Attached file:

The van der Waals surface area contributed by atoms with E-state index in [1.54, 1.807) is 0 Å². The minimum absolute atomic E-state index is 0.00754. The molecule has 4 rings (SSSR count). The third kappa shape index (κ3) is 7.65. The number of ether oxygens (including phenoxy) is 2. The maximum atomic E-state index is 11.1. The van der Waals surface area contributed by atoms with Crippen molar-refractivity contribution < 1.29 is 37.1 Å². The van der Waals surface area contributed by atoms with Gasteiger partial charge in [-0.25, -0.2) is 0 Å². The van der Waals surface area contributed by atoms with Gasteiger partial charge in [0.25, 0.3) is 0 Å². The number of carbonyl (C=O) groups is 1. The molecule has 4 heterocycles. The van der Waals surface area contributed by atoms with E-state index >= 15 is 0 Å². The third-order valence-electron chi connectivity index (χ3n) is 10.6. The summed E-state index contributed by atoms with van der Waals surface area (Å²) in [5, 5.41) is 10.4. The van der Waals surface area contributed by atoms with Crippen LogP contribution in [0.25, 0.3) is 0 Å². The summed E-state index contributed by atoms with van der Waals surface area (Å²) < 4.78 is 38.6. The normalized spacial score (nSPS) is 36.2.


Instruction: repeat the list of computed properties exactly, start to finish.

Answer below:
The van der Waals surface area contributed by atoms with E-state index in [1.54, 1.807) is 0 Å². The minimum absolute atomic E-state index is 0.00754. The molecule has 4 rings (SSSR count). The third kappa shape index (κ3) is 7.65. The number of ether oxygens (including phenoxy) is 2. The maximum atomic E-state index is 11.1. The van der Waals surface area contributed by atoms with Crippen molar-refractivity contribution < 1.29 is 37.1 Å². The van der Waals surface area contributed by atoms with Gasteiger partial charge in [-0.25, -0.2) is 0 Å². The van der Waals surface area contributed by atoms with Gasteiger partial charge in [0.25, 0.3) is 0 Å². The number of carbonyl (C=O) groups is 1. The molecule has 4 heterocycles. The van der Waals surface area contributed by atoms with E-state index >= 15 is 0 Å². The third-order valence-electron chi connectivity index (χ3n) is 10.6. The summed E-state index contributed by atoms with van der Waals surface area (Å²) in [5, 5.41) is 10.4. The van der Waals surface area contributed by atoms with Crippen LogP contribution in [0.25, 0.3) is 0 Å². The summed E-state index contributed by atoms with van der Waals surface area (Å²) < 4.78 is 38.6. The normalized spacial score (nSPS) is 36.2.